On their website, Jill Freedman and Gene Combs posted and excellent description of “In the day-to-day work of narrative therapy. In January 2007, a group of narrative teachers participated in a wonderful narrative gathering in Cuba, Encountering the Spirit of Community in Narrative Therapy and in Cuban Social Programs, further adapted this list. In the day-to-day work of narrative therapy, we: Start by seeking to join people in their particular experiential worlds (not by [...]
Postmodern Therapies In a special issue of the Journal of Systemic Therapies on Teaching and Learning Postmodern Therapies (Vol 25 -Issue 4), the editors, David Paré and Margarita Tarragona contemplate pedagogical questions for teachers and trainers of postmodern therapies that “share a respectful, collaborative spirit that reflects a loosened grip on truth claims and purported expertise” (Paré & Tarragona, 2006), p.2). They describe postmodern epistemologies as “reminding us that knowledge is not so much handed [...]
Jill Freedman Shortly after the tragic Sandy Hook Elementary School shooting in Newtown, Connecticut, USA, Jill was interviewed by PNS journalists Lark Corbeil and Mike Cliff to discuss ways of responding to the school shootings (December 16, 2013). In no way wishing to diminish the importance of focusing on the days immediately following a traumatic event, Jill skillfully asks additional questions that demonstrate what a narrative worldview looks like in action. The [...]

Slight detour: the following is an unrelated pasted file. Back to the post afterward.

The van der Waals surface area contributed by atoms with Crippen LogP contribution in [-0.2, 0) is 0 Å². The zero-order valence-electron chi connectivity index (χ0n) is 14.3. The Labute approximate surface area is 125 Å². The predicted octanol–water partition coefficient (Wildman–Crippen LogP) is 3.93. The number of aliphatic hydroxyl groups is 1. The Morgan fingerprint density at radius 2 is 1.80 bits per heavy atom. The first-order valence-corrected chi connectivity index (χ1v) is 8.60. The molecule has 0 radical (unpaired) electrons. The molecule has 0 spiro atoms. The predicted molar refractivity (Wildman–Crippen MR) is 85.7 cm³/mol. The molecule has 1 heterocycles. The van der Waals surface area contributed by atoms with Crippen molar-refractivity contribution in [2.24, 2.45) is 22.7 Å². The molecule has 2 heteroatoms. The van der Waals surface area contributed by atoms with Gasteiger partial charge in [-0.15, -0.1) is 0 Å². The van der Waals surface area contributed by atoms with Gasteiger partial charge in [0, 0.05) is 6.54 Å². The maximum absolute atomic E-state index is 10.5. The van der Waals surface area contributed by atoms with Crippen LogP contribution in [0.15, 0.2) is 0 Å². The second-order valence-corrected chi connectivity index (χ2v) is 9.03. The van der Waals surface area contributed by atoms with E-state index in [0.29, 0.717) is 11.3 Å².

Jill Freedman and Gene Combs have been teaching and practicing narrative therapy for many years. They are the co-founders of The Evanston Family Therapy Center where they provide consultation and workshops for people interested in exploring the practice of narrative therapy for individuals, families, institutions, and communities. On their website, they post a number of excellent responses to the question, “What is Narrative Therapy?” These notes are taken from workshop handouts. Feel free to use these notes [...]
Jill Freedman & Gene Combs (Evanston Family Therapy Center) show through a simple dot picture how the process of questioning can lead to the development of multiple storylines that open possibilities for people’s lives. Click here to download a pdf of the dot exercise.